One small star, located 1,590 light-years from Earth, is said to be the oldest ever discovered to date, some 13.3 billion years ago. 2MASS J18082002-5104378 This star, called J1808-5104 because of its long name B, was discovered by the Johns Hopkins University astronomy research team.
As is well known, the Big Bang is estimated to have occurred 13.7 billion years ago. However, it is estimated that this star was born 13.33 billion years ago, as described above. It is the first-generation star who appeared after the big bang. Even the Milky Way is one of the most ancient stars. Not only that, but it is also possible to enter the oldest star axis in the universe as a whole. The researchers expect the star to have a 10-millionth chance, and expect to be able to tell important facts about the first-generation stars. This discovery is enough to cast doubt on the preconceptions that mankind had previously thought about what early stars were and where they were located.
The first-generation star that emerged after the Big Bang consists of hydrogen, helium, and trace amounts of lithium. When these primitive stars explode into supernovae, various elements are thrown into the universe and later generations take it. Therefore, according to the cycle of death and birth of the star, the star will increase the heavy metal content. Magellan telescopes, and the analysis of this star is said to be lacking heavy metals.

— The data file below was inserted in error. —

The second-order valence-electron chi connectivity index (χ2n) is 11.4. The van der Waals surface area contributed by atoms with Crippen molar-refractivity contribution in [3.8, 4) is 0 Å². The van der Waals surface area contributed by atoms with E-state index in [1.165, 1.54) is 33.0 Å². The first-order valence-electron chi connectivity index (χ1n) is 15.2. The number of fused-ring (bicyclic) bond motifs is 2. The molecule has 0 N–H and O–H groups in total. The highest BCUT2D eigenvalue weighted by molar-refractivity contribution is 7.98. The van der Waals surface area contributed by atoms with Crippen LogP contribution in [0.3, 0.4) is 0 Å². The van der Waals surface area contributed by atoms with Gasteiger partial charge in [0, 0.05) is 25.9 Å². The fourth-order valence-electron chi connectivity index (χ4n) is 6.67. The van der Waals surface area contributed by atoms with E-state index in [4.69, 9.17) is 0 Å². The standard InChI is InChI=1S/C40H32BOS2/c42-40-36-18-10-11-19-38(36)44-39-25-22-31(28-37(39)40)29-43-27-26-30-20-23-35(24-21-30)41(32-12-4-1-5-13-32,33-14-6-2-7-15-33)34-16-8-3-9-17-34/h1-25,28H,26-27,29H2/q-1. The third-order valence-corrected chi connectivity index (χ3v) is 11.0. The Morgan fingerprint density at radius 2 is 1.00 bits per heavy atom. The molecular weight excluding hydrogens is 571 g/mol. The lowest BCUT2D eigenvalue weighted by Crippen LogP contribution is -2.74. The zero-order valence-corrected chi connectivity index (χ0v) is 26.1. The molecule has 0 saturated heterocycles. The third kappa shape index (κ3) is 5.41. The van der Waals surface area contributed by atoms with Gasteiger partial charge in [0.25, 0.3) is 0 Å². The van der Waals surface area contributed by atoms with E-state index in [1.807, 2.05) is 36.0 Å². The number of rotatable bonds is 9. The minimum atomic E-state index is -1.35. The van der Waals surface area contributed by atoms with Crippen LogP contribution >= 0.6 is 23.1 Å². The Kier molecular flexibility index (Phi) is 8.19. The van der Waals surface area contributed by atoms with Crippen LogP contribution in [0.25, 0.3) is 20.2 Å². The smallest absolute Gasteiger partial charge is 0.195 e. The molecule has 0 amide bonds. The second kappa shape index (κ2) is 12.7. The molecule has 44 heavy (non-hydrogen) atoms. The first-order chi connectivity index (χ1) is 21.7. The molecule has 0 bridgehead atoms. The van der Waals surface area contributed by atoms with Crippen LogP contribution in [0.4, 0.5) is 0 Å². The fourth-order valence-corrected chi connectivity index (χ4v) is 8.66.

J1808-5104 is paired with two stellar systems, measuring astronomers’ mass of J1808-5104, measuring the shaking of a large star affected by a small star’s gravity. In addition, high-resolution optical spectroscopy was used to identify elements such as carbon, oxygen, and iron. So far, astronomers have found about 30 stars with ancient heavy metals. However, the J1808-5104 assumes 14% of the solar mass and is a red dwarf. We found that the star had a low amount of weight or element and an elemental content such as water. The fact that J1808-5104 contains a small amount of heavy metals may have caused the researchers to say that they may have been one generation away from the big bang. For reference, prior to the discovery, SDSS J102915 + 172927, a little smaller than the sun, was recorded as the least heavy metal deficient. J1808-5104 has the lowest heavy metal content among stars known as 14% of solar mass.
The star is located in a part of a thin disc in the galaxy, and the sun is also here. If you look at it, it is normal that the stars lacking the old heavy metals are not here in crowded young star activities. Ironically, a thin disc of the Milky Way could have been born more than 3 billion years ago. The study will be published in the Astrophysical Journal, but it is already on the Internet.